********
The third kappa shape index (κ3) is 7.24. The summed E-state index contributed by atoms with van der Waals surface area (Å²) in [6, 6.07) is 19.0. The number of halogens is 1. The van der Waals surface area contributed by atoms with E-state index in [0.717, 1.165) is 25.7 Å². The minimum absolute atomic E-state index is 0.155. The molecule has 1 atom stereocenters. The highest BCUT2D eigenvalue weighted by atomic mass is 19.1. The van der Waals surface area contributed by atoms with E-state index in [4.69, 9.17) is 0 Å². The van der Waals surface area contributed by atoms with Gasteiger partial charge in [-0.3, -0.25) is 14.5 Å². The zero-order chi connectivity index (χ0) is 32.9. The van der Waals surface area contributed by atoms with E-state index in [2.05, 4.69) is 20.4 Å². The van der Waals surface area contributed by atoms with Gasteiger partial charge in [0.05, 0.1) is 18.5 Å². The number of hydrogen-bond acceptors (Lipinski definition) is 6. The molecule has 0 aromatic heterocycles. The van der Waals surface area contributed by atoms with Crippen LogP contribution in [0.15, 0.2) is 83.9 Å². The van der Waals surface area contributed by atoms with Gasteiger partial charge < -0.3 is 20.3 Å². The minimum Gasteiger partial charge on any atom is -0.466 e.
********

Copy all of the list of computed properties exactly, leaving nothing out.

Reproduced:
The third kappa shape index (κ3) is 7.24. The summed E-state index contributed by atoms with van der Waals surface area (Å²) in [6, 6.07) is 19.0. The number of halogens is 1. The van der Waals surface area contributed by atoms with E-state index in [0.717, 1.165) is 25.7 Å². The minimum absolute atomic E-state index is 0.155. The molecule has 1 atom stereocenters. The highest BCUT2D eigenvalue weighted by atomic mass is 19.1. The van der Waals surface area contributed by atoms with E-state index in [4.69, 9.17) is 0 Å². The van der Waals surface area contributed by atoms with Gasteiger partial charge in [-0.3, -0.25) is 14.5 Å². The zero-order chi connectivity index (χ0) is 32.9. The van der Waals surface area contributed by atoms with E-state index in [2.05, 4.69) is 20.4 Å². The van der Waals surface area contributed by atoms with Gasteiger partial charge in [0.05, 0.1) is 18.5 Å². The number of hydrogen-bond acceptors (Lipinski definition) is 6. The molecule has 0 aromatic heterocycles. The van der Waals surface area contributed by atoms with Crippen LogP contribution in [0.15, 0.2) is 83.9 Å². The van der Waals surface area contributed by atoms with Gasteiger partial charge < -0.3 is 20.3 Å². The minimum Gasteiger partial charge on any atom is -0.466 e.